The Arctic sea ice is declining much more quickly than scientists expected only a decade ago. It is very likely that, with the continued decline in sea ice that has occurred over several decades, we’ve already crossed the point of no return and that we’ll have an ice-free Arctic Ocean during summer at some point in the near future. Scientists now consider this could happen by 2030 or even earlier (click here for more information).

Climate Change and Water Temperature of Lake Baikal, Russia

53.1N 107.6E

June 11th, 2013 Category: Climate Change, Lakes VIIRSSuomi-NPP

Russia – June 10th, 2013

Lake Baikal, the world’s largest, oldest, and most biotically diverse lake, is responding strongly to climate change, according to recent analyses of water temperature and ice cover. By the end of this century, the climate of the Baikal region will be warmer and wetter, particularly in winter. As the climate changes, ice cover and transparency, water temperature, wind dynamics and mixing, and nutrient levels are the key abiotic variables that will shift, thus eliciting many biotic responses.

Among the abiotic variables, changes in ice cover will quite likely alter food-web structure and function most because of the diverse ways in which ice affects the lake’s dominant primary producers (endemic diatoms), the top predator (the world’s only freshwater seal), and other abiotic variables. Melting permafrost will probably exacerbate the effects of additional anthropogenic stressors (industrial pollution and cultural eutrophication) and could greatly affect ecosystem functioning (click here for more information).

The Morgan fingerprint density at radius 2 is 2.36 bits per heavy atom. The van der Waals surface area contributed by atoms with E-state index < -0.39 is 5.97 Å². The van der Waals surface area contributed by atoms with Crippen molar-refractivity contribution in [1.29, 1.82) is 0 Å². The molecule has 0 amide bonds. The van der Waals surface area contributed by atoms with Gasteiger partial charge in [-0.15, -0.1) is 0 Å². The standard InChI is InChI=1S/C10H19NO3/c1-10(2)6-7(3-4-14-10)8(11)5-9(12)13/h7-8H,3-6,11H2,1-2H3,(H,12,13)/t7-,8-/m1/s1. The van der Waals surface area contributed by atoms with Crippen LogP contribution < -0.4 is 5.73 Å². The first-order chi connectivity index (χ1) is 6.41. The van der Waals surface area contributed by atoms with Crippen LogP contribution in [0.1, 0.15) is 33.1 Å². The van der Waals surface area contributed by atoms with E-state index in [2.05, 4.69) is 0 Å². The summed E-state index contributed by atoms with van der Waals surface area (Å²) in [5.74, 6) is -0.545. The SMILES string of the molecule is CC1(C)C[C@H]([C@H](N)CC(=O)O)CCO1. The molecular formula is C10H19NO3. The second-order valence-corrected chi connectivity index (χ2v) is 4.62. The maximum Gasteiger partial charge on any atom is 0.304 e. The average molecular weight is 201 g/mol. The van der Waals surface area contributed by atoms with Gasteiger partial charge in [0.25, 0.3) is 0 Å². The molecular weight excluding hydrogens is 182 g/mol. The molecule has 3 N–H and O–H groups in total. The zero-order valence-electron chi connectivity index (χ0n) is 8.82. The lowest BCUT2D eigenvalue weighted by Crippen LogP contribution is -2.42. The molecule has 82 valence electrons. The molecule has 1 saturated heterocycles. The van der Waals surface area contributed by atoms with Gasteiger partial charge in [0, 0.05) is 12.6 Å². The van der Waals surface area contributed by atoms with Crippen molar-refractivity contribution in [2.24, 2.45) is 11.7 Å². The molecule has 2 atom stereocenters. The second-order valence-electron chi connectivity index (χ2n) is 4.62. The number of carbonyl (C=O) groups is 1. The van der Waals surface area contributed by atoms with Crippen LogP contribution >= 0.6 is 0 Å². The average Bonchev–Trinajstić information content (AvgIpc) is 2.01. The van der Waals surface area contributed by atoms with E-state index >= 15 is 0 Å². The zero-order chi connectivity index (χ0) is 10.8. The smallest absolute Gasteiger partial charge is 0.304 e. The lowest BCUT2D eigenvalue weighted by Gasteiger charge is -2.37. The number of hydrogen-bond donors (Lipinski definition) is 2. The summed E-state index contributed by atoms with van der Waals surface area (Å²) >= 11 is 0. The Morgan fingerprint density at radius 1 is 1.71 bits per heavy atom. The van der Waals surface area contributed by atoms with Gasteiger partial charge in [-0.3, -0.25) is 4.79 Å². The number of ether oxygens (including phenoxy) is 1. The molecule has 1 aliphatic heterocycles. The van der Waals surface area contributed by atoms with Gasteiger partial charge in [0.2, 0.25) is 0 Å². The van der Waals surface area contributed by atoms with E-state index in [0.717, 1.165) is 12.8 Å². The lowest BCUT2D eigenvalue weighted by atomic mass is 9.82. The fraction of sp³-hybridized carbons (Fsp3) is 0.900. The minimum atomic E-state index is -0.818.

Climate Change in the Azov Sea Basin, Russia and Ukraine

46.0N 36.0E

May 8th, 2013 Category: Climate Change

Russia and Ukraine – May 8th, 2013

The Sea of Azov (bottom right quadrant) is a sea in the south of Eastern Europe. It is bounded to the north by mainland Ukraine, to the east by Russia, and to the west by the Ukraine’s Crimean Peninsula. The Don and Kuban are the major rivers that flow into it. The Sea of Azov is the shallowest sea in the world with the depth varying between 0.9 metres (2 ft 11 in) and 14 metres (46 ft).

The sea is largely affected by the inflow of numerous rivers, which bring sand, silt, and shells, forming numerous bays, limans, and narrow sandbanks called spits. Because of these deposits, the sea bottom is relatively smooth and flat with the depth gradually increasing toward the sea centre. Also, due to the river inflow, water in the sea has low salinity and high content of biological matter, such as green algae that affects the water colour.

The provinces of Russia and Ukraine located within the Azov sea basin are important producers of grains, sugar, sunflower, meat, and milk. Because of heavy dependence of regional economics on agriculture, and major effects of regional agriculture on food security of the entire countries, climate change impacts on food production and water resources constitute major threats to the food security of both Russia and Ukraine. Historically, major droughts frequently affected the agriculture of the region.

At first glance, recent climate change seems beneficial for agriculture of the region: warmer temperatures extend growing season and elevate the accumulated heat. However, further warming is not likely to be matched by higher precipitation, with negative impacts from the increasing aridity of climate. The most effective adaptation option, expansion of irrigation, is limited with high pressure on water resources, which is already high in many parts of the region (click here for more information).